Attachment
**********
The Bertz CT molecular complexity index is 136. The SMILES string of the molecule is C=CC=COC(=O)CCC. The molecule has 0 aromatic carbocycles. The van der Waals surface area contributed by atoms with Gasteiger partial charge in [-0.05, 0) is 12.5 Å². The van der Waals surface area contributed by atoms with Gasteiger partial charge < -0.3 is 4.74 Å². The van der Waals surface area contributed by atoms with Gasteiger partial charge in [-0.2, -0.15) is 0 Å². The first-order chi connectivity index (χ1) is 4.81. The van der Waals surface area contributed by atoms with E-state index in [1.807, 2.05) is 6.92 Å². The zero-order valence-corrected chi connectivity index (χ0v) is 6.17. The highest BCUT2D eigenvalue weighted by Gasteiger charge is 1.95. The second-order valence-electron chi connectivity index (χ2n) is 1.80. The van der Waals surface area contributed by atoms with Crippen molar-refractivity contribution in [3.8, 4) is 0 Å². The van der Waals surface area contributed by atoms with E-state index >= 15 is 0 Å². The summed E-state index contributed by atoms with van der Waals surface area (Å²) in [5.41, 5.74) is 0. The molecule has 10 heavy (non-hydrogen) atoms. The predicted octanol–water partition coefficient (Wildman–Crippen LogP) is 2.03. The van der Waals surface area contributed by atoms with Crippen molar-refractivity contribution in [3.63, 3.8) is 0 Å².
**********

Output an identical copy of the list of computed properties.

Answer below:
The Bertz CT molecular complexity index is 136. The SMILES string of the molecule is C=CC=COC(=O)CCC. The molecule has 0 aromatic carbocycles. The van der Waals surface area contributed by atoms with Gasteiger partial charge in [-0.05, 0) is 12.5 Å². The van der Waals surface area contributed by atoms with Gasteiger partial charge < -0.3 is 4.74 Å². The van der Waals surface area contributed by atoms with Gasteiger partial charge in [-0.2, -0.15) is 0 Å². The first-order chi connectivity index (χ1) is 4.81. The van der Waals surface area contributed by atoms with E-state index in [1.807, 2.05) is 6.92 Å². The zero-order valence-corrected chi connectivity index (χ0v) is 6.17. The highest BCUT2D eigenvalue weighted by Gasteiger charge is 1.95. The second-order valence-electron chi connectivity index (χ2n) is 1.80. The van der Waals surface area contributed by atoms with Crippen molar-refractivity contribution in [3.8, 4) is 0 Å². The van der Waals surface area contributed by atoms with E-state index >= 15 is 0 Å². The summed E-state index contributed by atoms with van der Waals surface area (Å²) in [5.41, 5.74) is 0. The molecule has 10 heavy (non-hydrogen) atoms. The predicted octanol–water partition coefficient (Wildman–Crippen LogP) is 2.03. The van der Waals surface area contributed by atoms with Crippen molar-refractivity contribution in [3.63, 3.8) is 0 Å².